For most of us in Singapore, the greatest debt we incur in our lifetime would be our house and we work our whole lives trying to pay for it. Is it really that difficult? I’ve had many readers ask me how I even managed to buy a second property in Singapore when they’re already struggling to pay for their first (and in their minds, the only house they will ever be able to afford). Especially, in the current property market where our standard of living is just becoming higher and higher.
In times like this, let me tell you why a fully paid HDB might not be the best option for you.
I had recently met someone who subscribed to my emails and had taken up the free one hour consultation with me to discuss his situation. We had started sharing our stories for a while when he brought up an especially unique situation. A lot of times, I receive enquiries for consultations pertaining to quite straight-forward cases but this was an interesting one. Thus, with permission, I’d like to share this story with you.
In this particular case, the gentleman has a HDB in a good location which can yield him S$3,000 rental fee (passive income) every month. This unit has a worth of about S$700,000 and requires a monthly instalment of S$500 which can easily be covered by his monthly CPF contribution. If he were to sell his unit, he can potentially receive more than S$500,000.
However, he planned to rent the unit out and use the rental yield for better opportunities. So he sought my advice, asking whether this was a feasible undertaking and exchanging views of better possible options he could benefit from.
Initially, it took me a moment to consider how he could receive his regular passive income which seemed like the way to go. On the other hand, after mulling over it, I realised more than the rental yield, we should be focusing on the capital appreciation of the unit.
Because we were discussing other possible options as well, I had suggested in the event where he wanted both good passive income and receive a solid capital appreciation in the long run, we should be thinking about how we can put in a higher down payment on an undervalued property. Thus bringing down the monthly instalment and consequently, he will get to enjoy higher rental passive income.
Incidentally, at that time, I had also recently came across a great deal at Euhabitat with a unit at only S$630,000 when in the same development, there have been similar units transacted at prices up to S$780,000. Now, this is a prime example of a truly undervalued property!
Thus, when the gentleman had consulted me regarding his situation, I asked him if he preferred remaining with his S$700,000 HDB unit and wait for it to appreciate up to S$800,000 or switch to an undervalued property like the Euhabitat unit and possibly making an additional S$100,000 (because of its undervalue) immediately?
Both will benefit him but in this case, the undervalued property I had highlighted had more room to grow so he would stand to gain more from undervalued unit.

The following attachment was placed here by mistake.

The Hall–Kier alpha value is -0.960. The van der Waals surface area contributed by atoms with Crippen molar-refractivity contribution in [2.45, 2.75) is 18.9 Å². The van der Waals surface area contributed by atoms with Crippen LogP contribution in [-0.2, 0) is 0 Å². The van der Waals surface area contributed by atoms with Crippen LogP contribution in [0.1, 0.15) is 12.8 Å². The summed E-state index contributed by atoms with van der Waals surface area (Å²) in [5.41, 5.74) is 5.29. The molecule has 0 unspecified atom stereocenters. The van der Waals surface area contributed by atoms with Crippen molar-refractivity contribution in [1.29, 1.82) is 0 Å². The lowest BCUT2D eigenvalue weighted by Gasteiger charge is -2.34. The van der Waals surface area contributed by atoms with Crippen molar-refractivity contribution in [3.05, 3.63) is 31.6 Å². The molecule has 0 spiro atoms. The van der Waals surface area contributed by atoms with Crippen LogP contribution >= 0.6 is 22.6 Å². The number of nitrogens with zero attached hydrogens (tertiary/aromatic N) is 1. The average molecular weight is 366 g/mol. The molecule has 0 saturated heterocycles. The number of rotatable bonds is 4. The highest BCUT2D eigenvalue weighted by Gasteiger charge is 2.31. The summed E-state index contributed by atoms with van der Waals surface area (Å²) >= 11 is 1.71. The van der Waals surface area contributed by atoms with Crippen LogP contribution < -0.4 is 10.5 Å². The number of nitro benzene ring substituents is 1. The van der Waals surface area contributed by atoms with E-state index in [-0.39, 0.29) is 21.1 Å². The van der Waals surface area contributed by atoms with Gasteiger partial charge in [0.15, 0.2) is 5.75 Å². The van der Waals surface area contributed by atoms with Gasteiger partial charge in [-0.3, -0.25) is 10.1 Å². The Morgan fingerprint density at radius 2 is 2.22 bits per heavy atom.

Moreover, all that he needs to do next is to wait for the property to be ready to be rented out in a few months’ time and he can also start receiving his passive income of rental yield. Thus by doing so, I could help him make a paper gain of S$100,000 plus his passive income.
There is no one solution to every question and I reiterate that for everyone, your final decision should reflect your values and individual circumstances. I did manage to suggest a few viable options that he could benefit from and it gave him a clearer idea of his situation from an outside perspective. Ultimately, he must feel comfortable with the decision that he finally makes but it does make an interesting matter to think about. Which brings me to the question:
What would I do given such a situation?
I would off-load my HDB unit for at least S$700,000. Sometimes, sticking with a property might not be the best option and as I have mentioned, I stand to gain more from another property than the current.
I would probably get about $500,000 after deducting the outstanding loan amount.
Now that I have the proceeds from the sale, I would put all of these proceeds into my next purchase with only a 25% loan. Means I will put in a larger downpayment of 75% to reduce my monthly instalments.
This is in order to enjoy the same passive income used to have from the HDB flat.
My monthly instalment will be only S$500 per month and I can easily, settle that with my monthly CPF contribution.
From there, I can rent out the unit to my tenants. How much rental yield I would request will highly depend on the total down payment I would put into the property according to my comfort level.
Keep in mind, for every S$100,000 additional loan quantum, it should bring you S$400 lesser passive income.
Here, the calculation gets a little more complicated and might be confusing thus I won’t get into the details here. However, if you’re keen to understand the figures more, do drop me a message here.
I would also like the opportunity to thank everyone for the support and for the many queries that also help feed my thoughts and give me new ideas. Looking forward to hearing more from you readers!
To really understand my property investment mindset that has allowed me to own 3 properties in Singapore – you can download the Property Investment Framework Guide here.